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Excerpt from Oral History Interview with Anne Queen, April 30, 1976. Interview G-0049-1. Southern Oral History Program Collection (#4007) See Entire Interview >>

Leadership of southern women

Queen discusses the impact of southern women leaders such as Dorothy Tillman and Jessie Daniel Ames. In relating a specific incident in which Tillman worked to assuage tensions during an event at University of Georgia, Queen expresses her admiration for southern women who worked to advocate for social justice. In addition, she reflects on the work of Ames as another example of southern women's leadership during the twentieth century.

Citing this Excerpt

Oral History Interview with Anne Queen, April 30, 1976. Interview G-0049-1. Southern Oral History Program Collection (#4007) in the Southern Oral History Program Collection, Southern Historical Collection, Wilson Library, University of North Carolina at Chapel Hill.

Full Text of the Excerpt

There is one other experience that I had at Georgia that I failed to comment on and I would like to do so just briefly because it is related to some people who have made a great contribution to change in the South. It was an experience that I had with Morris Abrams and Mrs. Tilley, Mrs. M.E. Tilley. That was back in the days when we had a kind of Celebration of Brotherhood Sunday or Brotherhood Week. The University of Georgia Religious Association had a program on brotherhood. We invited to the campus Mrs. Tilley, Morris Abrams, who was, you know, who challenged the county unit system. He was a graduate of the University of Georgia and went on to be a Rhodes Scholar from Georgia. He was from Fayetteville, Georgia, a very provincial area. You know, he was on television with Eli Evans about a year ago, and he talked about his life as a Jew, coming from this small town in south Georgia. Well, he had really become one of the shining lights in Atlanta and all over Georgia, as a matter of fact. We had Morris Abrams, Mrs. Tilley and a Catholic lawyer, a Catholic, a Protestant and a Jew. This created a kind of stir in Athens and the KA's again, if you can believe it, they were more conservative than the KA's here and their high priest was really Robert E. Lee, the flag flying . They raised quite a fuss about this. It was Mrs. Tilley that really touched something in them and they referred to her as "that damned old civil rights woman," and said that they were going to throw rotten eggs at her. But they didn't do this. I remember that I had a little gathering for the three speakers and some students at my apartment that night and I'll never forget the great tribute that Morris Abrams paid to Mrs. Tilley. She reminded him of a woman in one of Faulkner's novels. You remember the woman who sat at the door of the jail and knitted and kept the angry mob from getting a Negro that was there and hanging him. So, I remember that and then of course, it brings back memories of not only Mrs. Tilley, but Mrs. Ames and the fellowship of the concerned women throughout the South who did an enormous amount of work to prevent lynching in the South.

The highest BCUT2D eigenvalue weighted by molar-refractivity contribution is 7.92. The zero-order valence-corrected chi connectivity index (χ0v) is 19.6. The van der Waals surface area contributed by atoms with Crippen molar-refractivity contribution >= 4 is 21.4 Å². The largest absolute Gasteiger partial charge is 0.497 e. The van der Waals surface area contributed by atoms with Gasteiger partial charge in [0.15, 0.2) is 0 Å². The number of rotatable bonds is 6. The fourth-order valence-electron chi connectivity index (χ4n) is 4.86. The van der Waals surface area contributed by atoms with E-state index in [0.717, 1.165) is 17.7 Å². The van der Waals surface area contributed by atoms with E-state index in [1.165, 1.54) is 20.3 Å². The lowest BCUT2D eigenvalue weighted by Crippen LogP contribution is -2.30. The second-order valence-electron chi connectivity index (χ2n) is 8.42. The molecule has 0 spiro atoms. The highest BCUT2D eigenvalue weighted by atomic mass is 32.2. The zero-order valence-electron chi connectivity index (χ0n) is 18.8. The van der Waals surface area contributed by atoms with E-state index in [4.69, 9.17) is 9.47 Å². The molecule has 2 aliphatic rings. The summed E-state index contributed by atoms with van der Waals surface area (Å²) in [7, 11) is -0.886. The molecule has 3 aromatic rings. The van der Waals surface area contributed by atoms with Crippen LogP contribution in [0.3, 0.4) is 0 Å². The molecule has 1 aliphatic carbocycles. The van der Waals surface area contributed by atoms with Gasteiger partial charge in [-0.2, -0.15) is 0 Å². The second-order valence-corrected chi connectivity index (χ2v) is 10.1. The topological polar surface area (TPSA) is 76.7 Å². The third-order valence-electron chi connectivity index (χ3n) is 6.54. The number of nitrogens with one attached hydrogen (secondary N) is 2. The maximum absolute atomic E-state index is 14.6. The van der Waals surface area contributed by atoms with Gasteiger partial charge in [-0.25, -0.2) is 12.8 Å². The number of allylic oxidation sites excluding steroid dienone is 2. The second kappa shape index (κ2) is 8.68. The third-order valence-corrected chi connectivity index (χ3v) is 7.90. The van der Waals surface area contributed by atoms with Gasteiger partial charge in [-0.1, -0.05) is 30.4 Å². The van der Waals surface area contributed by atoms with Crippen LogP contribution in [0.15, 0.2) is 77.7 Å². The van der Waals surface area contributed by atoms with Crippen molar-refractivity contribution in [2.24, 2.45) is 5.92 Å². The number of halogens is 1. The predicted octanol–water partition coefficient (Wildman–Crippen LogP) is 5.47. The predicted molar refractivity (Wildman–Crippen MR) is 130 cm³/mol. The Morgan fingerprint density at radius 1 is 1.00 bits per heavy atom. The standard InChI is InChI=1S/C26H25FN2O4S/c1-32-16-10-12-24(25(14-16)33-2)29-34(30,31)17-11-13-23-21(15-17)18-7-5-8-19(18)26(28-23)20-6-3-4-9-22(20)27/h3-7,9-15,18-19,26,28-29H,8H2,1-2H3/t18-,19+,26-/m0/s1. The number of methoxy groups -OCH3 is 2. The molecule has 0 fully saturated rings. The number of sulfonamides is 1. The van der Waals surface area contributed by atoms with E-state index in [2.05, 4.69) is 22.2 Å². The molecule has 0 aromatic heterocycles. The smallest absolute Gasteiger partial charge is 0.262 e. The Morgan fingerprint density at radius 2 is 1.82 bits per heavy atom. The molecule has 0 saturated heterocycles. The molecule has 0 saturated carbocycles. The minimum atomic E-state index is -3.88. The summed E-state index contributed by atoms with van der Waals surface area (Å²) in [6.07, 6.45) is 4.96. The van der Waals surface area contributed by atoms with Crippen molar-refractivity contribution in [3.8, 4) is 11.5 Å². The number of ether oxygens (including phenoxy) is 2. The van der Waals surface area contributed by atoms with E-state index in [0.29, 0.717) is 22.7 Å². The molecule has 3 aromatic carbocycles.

JOSEPH HERZENBERG:
Was Mrs. Tilley …the woman in the Faulkner novel, Intruder in the Dust was a frail …
ANNE QUEEN:
She was a very frail woman and very petite, looked Old South in many ways, just a lovely woman. She had many of the qualities that Mrs. Roosevelt had. I remember saying to her, "Oh, Mrs. Tilley, your husband must be very proud of you." She said, "Oh no, it's the other way around. I am very proud of my husband." Well, those were great women. Now, since Jackie Hall did her dissertation on Mrs. Ames, I'll tell you a nice story that George Mitchell, who was head of the Southern Regional Council, told me. Once, there was an angry mob in Mississippi going to get a black and take him out and lynch him and Mrs. Ames organized a group of women in the county. They circulated a petition, having women sign a petition which stated, "We do not wish any angry mob to protect our womanhood," because she had gone to the county sheriff and said, "Why do you allow this to happen?" and he had said, "Oh, Mrs. Ames, you don't understand. We are doing this to protect Southern white womanhood." So, she drew up a petition and had every woman that she could find sign it, saying "we want no one to protect our womanhood but duly elected officials. We won't no angry mob." Those were great, daring women and I look forward to reading Jackie's dissertation on Mrs. Ames. As a Southern woman, I'm very fond of these women.